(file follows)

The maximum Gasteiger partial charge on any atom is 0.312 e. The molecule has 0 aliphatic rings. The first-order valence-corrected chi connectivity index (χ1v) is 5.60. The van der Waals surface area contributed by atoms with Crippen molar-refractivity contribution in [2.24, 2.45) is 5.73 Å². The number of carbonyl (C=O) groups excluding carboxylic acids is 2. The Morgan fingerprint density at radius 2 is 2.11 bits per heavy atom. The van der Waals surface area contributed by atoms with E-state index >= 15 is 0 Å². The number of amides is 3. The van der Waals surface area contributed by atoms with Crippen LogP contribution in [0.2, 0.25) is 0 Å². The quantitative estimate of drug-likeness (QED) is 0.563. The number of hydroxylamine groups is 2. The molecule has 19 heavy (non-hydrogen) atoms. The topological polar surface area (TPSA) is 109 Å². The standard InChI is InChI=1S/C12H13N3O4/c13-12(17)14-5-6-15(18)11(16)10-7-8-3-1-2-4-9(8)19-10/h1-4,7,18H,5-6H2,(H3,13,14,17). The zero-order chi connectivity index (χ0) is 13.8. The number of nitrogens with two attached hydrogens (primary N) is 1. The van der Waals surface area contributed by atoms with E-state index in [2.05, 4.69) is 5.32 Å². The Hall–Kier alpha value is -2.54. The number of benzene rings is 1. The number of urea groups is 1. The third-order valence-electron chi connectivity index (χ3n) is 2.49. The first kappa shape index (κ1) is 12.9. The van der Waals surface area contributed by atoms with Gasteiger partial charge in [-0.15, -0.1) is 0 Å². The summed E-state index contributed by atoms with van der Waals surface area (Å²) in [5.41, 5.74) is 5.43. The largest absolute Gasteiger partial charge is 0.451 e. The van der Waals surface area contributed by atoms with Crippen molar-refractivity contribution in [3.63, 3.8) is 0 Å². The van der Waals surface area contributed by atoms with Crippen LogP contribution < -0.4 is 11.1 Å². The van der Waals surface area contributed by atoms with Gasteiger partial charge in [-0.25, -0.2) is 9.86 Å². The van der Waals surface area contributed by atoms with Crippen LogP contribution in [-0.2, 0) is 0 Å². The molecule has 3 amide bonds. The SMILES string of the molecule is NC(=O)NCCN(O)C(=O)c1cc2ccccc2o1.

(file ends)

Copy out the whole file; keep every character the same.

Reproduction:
The maximum Gasteiger partial charge on any atom is 0.312 e. The molecule has 0 aliphatic rings. The first-order valence-corrected chi connectivity index (χ1v) is 5.60. The van der Waals surface area contributed by atoms with Crippen molar-refractivity contribution in [2.24, 2.45) is 5.73 Å². The number of carbonyl (C=O) groups excluding carboxylic acids is 2. The Morgan fingerprint density at radius 2 is 2.11 bits per heavy atom. The van der Waals surface area contributed by atoms with E-state index >= 15 is 0 Å². The number of amides is 3. The van der Waals surface area contributed by atoms with Crippen LogP contribution in [0.2, 0.25) is 0 Å². The quantitative estimate of drug-likeness (QED) is 0.563. The number of hydroxylamine groups is 2. The molecule has 19 heavy (non-hydrogen) atoms. The topological polar surface area (TPSA) is 109 Å². The standard InChI is InChI=1S/C12H13N3O4/c13-12(17)14-5-6-15(18)11(16)10-7-8-3-1-2-4-9(8)19-10/h1-4,7,18H,5-6H2,(H3,13,14,17). The zero-order chi connectivity index (χ0) is 13.8. The number of nitrogens with two attached hydrogens (primary N) is 1. The van der Waals surface area contributed by atoms with E-state index in [2.05, 4.69) is 5.32 Å². The Hall–Kier alpha value is -2.54. The number of benzene rings is 1. The number of urea groups is 1. The third-order valence-electron chi connectivity index (χ3n) is 2.49. The first kappa shape index (κ1) is 12.9. The van der Waals surface area contributed by atoms with Gasteiger partial charge in [-0.15, -0.1) is 0 Å². The summed E-state index contributed by atoms with van der Waals surface area (Å²) in [5.41, 5.74) is 5.43. The largest absolute Gasteiger partial charge is 0.451 e. The van der Waals surface area contributed by atoms with Crippen molar-refractivity contribution in [3.63, 3.8) is 0 Å². The van der Waals surface area contributed by atoms with Crippen LogP contribution < -0.4 is 11.1 Å². The van der Waals surface area contributed by atoms with Gasteiger partial charge in [-0.25, -0.2) is 9.86 Å². The van der Waals surface area contributed by atoms with Crippen LogP contribution in [-0.2, 0) is 0 Å². The molecule has 3 amide bonds. The SMILES string of the molecule is NC(=O)NCCN(O)C(=O)c1cc2ccccc2o1.